With the Scripps National Spelling Bee underway in Washington, D.C., the local paper has posted a five-word challenge hosted by 2006 champ Kerry Close. You can click on buttons to hear definition, language of origin, tips from current contestants, and guesses ventured by passers-by in the USA’s capital city.
Those words are all pretty easy, but three of them are very “foreign” borrowings. If you know Spanish and French, it’s not really a challenge.
I admire good spellers, but I think spelling bees are pointless, though they are slightly entertaining. Spelling a word is not nearly as important as using it in a meaningful and effective way (especially if it’s a word you’d otherwise never utter or write). That’s what editors are for. Proof-reading, on the other hand, is fairly mechanical.
Got 'em all. Only because I was typing, though. I’m a visual speller and can tell if what I’ve written doesn’t look right. If you ask me to spell it aloud, spelling-bee style, I don’t stand a chance. You’ll see me air-writing the word in desperation.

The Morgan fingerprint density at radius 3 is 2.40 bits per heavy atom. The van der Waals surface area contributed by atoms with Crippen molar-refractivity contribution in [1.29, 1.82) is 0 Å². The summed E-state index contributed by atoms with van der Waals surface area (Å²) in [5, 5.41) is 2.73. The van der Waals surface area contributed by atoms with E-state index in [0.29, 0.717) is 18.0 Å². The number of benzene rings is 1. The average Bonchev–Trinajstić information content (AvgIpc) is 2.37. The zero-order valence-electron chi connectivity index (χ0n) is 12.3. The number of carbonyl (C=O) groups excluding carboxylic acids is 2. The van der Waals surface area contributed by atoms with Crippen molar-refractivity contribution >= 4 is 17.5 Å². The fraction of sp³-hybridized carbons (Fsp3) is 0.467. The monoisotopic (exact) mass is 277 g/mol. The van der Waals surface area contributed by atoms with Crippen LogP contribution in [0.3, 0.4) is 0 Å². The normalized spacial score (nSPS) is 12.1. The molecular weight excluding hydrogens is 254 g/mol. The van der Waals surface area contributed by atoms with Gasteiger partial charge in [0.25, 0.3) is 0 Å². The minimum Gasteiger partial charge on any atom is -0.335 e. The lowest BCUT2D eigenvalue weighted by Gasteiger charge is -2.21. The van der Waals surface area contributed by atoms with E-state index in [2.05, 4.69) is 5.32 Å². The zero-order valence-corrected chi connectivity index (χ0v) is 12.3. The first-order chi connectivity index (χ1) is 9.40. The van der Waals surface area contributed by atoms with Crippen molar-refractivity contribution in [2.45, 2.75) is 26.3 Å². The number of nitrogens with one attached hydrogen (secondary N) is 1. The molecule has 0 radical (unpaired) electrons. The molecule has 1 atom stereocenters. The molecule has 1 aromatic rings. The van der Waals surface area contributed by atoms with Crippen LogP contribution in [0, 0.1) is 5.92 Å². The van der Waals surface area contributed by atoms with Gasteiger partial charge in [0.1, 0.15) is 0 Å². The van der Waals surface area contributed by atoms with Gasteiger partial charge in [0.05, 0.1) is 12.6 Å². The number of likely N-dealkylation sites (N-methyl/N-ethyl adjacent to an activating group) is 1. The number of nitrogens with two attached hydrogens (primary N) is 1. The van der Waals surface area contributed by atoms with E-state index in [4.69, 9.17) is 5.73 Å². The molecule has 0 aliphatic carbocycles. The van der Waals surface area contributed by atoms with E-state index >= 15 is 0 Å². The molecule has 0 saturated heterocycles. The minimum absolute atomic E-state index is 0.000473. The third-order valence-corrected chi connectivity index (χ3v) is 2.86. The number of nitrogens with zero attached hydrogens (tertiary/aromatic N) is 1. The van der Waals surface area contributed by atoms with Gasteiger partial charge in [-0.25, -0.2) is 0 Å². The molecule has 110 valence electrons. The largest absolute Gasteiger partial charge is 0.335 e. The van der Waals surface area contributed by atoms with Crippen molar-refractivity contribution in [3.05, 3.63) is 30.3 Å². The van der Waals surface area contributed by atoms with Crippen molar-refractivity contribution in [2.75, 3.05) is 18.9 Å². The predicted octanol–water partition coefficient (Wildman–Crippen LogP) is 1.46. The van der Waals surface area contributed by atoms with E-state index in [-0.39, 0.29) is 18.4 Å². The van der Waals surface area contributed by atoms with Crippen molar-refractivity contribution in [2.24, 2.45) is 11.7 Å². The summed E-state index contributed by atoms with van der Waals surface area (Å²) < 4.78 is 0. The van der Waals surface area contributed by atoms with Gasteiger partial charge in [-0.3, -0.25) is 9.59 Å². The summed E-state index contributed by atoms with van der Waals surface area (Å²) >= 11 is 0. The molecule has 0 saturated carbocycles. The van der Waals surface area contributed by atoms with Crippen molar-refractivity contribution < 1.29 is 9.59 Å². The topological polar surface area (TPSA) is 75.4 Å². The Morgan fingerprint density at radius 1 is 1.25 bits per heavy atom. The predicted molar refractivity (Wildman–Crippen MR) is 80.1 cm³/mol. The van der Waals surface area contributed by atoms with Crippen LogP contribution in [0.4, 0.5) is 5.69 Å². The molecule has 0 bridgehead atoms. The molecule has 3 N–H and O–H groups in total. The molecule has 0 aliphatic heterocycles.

I participated in my school spelling bee once. I was given “journalism.” I know exactly how it’s written and could even picture the word in my head, but at that time in my life I had difficulty with confusing the sounds for J and G. As a result, although I knew the word, the very first letter out of my mouth was G. I corrected my mistake instantly, but of course that’s not good enough. Sigh. I’m positive I could have won the contest were it not for that one slip.
As for this one, I got 4 out of 5. I didn’t know the last word, but I figure I did pretty well considering I was one letter off.
Most of the time, I’m thrown by words I’ve never heard of. Not only have I heard all of these, but four of them are words I use on a regular basis.
I was kind of thrown by word #4 because I wasn’t sure how to type a certain letter it uses that isn’t in the English language and doesn’t appear on my American keyboard, but it accepted the English equivalent.
When removing the ñ in jalapeño to translate to English, why doesn’t it become jalapenyo, like cañon becomes canyon?
Which surprised me. I’m the schlub who misspelled the name of Michael Romanov in a report on him. Every time I mentioned his name, I flubbed it. (It was the same misspelling each time, but…) This might not have been so bad, but -